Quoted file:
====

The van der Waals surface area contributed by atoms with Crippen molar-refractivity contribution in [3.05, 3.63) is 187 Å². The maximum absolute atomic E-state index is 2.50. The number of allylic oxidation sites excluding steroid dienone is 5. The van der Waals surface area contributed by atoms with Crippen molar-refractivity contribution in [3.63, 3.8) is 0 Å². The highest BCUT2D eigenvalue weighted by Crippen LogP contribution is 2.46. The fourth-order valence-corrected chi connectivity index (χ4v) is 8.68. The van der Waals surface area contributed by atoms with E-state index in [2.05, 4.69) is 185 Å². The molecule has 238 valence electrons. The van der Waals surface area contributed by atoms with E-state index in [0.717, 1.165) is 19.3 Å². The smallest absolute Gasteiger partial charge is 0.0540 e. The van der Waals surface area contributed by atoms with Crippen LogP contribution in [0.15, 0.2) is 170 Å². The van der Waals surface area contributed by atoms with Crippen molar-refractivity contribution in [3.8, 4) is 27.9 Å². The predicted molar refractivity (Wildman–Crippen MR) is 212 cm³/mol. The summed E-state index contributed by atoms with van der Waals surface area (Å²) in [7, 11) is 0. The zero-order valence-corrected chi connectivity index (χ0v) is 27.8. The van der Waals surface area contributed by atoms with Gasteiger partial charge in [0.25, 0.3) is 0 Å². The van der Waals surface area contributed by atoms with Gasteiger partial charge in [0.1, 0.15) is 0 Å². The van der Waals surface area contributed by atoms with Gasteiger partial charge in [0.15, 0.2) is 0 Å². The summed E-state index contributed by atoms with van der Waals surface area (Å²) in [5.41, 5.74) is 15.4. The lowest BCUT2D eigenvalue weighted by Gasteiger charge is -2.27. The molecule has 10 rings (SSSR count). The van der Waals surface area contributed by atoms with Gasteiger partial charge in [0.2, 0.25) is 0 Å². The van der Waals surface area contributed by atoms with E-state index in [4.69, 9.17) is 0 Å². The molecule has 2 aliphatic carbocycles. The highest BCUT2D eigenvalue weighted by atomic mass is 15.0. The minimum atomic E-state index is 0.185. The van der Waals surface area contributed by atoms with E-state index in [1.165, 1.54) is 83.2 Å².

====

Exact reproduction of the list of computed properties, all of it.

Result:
The van der Waals surface area contributed by atoms with Crippen molar-refractivity contribution in [3.05, 3.63) is 187 Å². The maximum absolute atomic E-state index is 2.50. The number of allylic oxidation sites excluding steroid dienone is 5. The van der Waals surface area contributed by atoms with Crippen molar-refractivity contribution in [3.63, 3.8) is 0 Å². The highest BCUT2D eigenvalue weighted by Crippen LogP contribution is 2.46. The fourth-order valence-corrected chi connectivity index (χ4v) is 8.68. The van der Waals surface area contributed by atoms with E-state index in [2.05, 4.69) is 185 Å². The molecule has 238 valence electrons. The van der Waals surface area contributed by atoms with E-state index in [0.717, 1.165) is 19.3 Å². The smallest absolute Gasteiger partial charge is 0.0540 e. The van der Waals surface area contributed by atoms with Crippen LogP contribution in [0.15, 0.2) is 170 Å². The van der Waals surface area contributed by atoms with Crippen molar-refractivity contribution in [3.8, 4) is 27.9 Å². The predicted molar refractivity (Wildman–Crippen MR) is 212 cm³/mol. The summed E-state index contributed by atoms with van der Waals surface area (Å²) in [7, 11) is 0. The zero-order valence-corrected chi connectivity index (χ0v) is 27.8. The van der Waals surface area contributed by atoms with Gasteiger partial charge in [0.25, 0.3) is 0 Å². The van der Waals surface area contributed by atoms with Gasteiger partial charge in [0.1, 0.15) is 0 Å². The van der Waals surface area contributed by atoms with Gasteiger partial charge in [0.15, 0.2) is 0 Å². The summed E-state index contributed by atoms with van der Waals surface area (Å²) in [5.41, 5.74) is 15.4. The lowest BCUT2D eigenvalue weighted by Gasteiger charge is -2.27. The molecule has 10 rings (SSSR count). The van der Waals surface area contributed by atoms with Gasteiger partial charge in [0.2, 0.25) is 0 Å². The van der Waals surface area contributed by atoms with E-state index in [4.69, 9.17) is 0 Å². The molecule has 2 aliphatic carbocycles. The highest BCUT2D eigenvalue weighted by atomic mass is 15.0. The minimum atomic E-state index is 0.185. The van der Waals surface area contributed by atoms with E-state index in [1.165, 1.54) is 83.2 Å².